Decentralization and the future of commerce

Digital commerce has transformed the retail industry, with worldwide sales amounting to $4.28 trillion in 2020. The rise of e-commerce is disrupting traditional supply chains with the promise of enabling brands and sellers to reach more customers than ever. However,  e-commerce marketplaces like Amazon, JD.com, and Alibaba, which provide the greatest reach, are highly centralized and limit the growth of the brands who sell on their platform via heavy restrictions, algorithm changes, and price wars.

Digital commerce has transformed the retail industry, with worldwide sales amounting to $4.28 trillion in 2020. The rise of e-commerce is disrupting traditional supply chains with the promise of enabling brands and sellers to reach more customers than ever. However,  e-commerce marketplaces like Amazon, JD.com, and Alibaba, which provide the greatest reach, are highly centralized and limit the growth of the brands who sell on their platform via heavy restrictions, algorithm changes, and price wars.

Centralized platforms are killing commerce

The current e-commerce business model allows centralized platforms to exert undue control and act as gatekeepers with little or no oversight. Most e-commerce marketplaces require brands who sell on the platform to continually pay exorbitant fees, sometimes up to 30 percent on each sale to reach their ‘own’ customers – customers that do not belong to the brands but the marketplace.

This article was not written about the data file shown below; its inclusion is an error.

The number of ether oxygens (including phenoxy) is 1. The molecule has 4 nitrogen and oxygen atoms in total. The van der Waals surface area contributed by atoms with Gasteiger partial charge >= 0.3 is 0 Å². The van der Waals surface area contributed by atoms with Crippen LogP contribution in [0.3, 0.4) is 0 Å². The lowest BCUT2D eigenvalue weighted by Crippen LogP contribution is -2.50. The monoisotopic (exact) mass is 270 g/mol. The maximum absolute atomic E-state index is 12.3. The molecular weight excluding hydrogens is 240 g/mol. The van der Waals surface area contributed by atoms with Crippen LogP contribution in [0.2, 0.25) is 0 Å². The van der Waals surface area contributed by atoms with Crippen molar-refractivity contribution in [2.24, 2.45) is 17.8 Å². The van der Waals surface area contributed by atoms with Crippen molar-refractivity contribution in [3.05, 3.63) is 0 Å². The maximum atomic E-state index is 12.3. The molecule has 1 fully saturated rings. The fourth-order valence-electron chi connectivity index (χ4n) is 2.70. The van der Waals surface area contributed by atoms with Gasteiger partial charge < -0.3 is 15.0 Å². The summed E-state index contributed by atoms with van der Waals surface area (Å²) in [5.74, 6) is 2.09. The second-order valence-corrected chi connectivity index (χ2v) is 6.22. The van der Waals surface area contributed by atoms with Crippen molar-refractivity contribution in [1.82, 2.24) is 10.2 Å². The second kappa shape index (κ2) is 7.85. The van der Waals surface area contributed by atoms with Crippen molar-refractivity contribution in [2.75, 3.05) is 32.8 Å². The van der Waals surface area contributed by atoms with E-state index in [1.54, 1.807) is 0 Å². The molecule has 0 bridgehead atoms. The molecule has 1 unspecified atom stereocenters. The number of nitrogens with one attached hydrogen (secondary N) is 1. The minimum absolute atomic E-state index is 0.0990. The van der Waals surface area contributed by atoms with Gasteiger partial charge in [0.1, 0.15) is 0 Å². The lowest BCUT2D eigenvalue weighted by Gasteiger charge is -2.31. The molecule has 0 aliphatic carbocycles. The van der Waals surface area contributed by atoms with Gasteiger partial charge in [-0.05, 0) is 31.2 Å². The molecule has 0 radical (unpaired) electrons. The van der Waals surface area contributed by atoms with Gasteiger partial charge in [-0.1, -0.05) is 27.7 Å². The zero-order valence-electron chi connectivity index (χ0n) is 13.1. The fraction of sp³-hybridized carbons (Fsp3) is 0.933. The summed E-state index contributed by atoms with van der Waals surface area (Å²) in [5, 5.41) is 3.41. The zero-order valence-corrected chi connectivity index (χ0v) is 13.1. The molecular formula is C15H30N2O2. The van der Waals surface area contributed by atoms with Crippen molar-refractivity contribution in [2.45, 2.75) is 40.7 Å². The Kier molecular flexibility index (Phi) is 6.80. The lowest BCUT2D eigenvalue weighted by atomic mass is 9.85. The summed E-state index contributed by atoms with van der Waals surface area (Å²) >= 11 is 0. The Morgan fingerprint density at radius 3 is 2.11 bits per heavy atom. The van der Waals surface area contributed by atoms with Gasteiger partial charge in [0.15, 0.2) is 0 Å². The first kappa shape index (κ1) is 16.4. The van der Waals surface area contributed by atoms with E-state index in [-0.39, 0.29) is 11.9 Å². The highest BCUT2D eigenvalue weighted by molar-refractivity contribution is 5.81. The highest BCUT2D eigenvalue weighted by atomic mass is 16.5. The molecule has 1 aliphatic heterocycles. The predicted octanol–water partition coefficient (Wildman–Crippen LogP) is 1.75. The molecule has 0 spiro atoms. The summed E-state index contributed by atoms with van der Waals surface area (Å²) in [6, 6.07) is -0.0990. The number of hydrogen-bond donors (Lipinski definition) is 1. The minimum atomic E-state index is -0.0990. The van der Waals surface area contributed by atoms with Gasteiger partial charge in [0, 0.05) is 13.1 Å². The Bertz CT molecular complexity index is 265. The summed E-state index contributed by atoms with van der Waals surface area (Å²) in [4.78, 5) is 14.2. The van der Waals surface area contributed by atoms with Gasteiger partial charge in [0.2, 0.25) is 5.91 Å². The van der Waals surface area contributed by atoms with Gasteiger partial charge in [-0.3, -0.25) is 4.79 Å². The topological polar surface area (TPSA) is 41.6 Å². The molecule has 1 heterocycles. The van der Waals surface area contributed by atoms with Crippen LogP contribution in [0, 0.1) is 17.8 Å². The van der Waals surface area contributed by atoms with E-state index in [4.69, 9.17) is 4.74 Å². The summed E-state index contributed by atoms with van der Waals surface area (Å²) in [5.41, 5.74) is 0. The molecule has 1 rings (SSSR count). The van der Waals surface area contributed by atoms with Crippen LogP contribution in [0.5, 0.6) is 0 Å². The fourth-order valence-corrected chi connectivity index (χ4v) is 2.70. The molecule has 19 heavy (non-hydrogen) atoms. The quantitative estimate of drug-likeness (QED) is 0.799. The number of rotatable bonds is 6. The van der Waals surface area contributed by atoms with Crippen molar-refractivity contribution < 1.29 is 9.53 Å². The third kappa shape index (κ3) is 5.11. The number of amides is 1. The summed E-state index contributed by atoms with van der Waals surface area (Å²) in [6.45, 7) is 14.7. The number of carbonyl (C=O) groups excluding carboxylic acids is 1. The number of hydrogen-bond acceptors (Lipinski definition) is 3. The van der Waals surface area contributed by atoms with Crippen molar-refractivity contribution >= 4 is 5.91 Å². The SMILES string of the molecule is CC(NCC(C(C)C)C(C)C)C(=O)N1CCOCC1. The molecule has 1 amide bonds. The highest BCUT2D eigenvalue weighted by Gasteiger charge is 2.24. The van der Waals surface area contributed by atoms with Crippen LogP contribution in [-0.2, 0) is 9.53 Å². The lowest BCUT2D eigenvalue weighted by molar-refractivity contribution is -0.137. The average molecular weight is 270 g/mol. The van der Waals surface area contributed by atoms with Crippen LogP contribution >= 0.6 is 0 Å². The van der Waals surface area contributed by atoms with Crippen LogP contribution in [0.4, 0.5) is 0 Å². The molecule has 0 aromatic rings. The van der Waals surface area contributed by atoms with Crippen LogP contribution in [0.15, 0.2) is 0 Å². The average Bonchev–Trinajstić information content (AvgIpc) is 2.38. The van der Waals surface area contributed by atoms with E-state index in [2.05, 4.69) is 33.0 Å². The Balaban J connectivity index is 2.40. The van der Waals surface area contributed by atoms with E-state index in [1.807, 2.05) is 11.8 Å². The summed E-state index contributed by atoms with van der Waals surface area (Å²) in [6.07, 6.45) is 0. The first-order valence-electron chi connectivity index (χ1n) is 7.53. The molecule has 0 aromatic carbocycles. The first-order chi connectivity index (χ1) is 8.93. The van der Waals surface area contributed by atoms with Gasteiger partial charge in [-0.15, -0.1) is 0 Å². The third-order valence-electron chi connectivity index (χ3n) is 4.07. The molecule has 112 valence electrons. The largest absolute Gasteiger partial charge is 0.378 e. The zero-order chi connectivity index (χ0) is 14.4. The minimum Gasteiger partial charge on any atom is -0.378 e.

Centralized platforms also limit the visibility of brands and sellers, preventing them from knowing who is buying their products and running targeted campaigns to drive sales to their store pages. Instead, sellers are stuck paying extra fees for marketing and advertising services they have no control over and cannot measure the ROI.  Brands and retailers are often forced to purchase warehousing and shipping services from the e-commerce platforms they sell on, as brands who buy these services are more likely to be chosen by the algorithm as the default seller of a product (known as winning the buy box), which is essential to generating sales.

These restrictions and extra costs eat into sellers’ already razor-thin margins, preventing them from growing their businesses or expanding into new markets. In the end, the platforms win, and brands lose. As more consumers switch to buying online, there is a need for a new business model in e-commerce, a decentralized model where brands and sellers ‘own’ their customers and can directly engage with them without competition or restriction from digital commerce platforms.

Decentralization and Open commerce – A match made in heaven

From challenge comes opportunity, and the rise of open commerce is changing the face of retail and commerce today, allowing new dynamics between brands, merchants, and consumers. The open commerce revolution is poised to disrupt commerce by decentralizing control and cutting out the middlemen, or “middle-platforms” who exploit their monopoly power over brands and sellers.

The open commerce business model provides unique advantages in commerce and the retail industry, such as: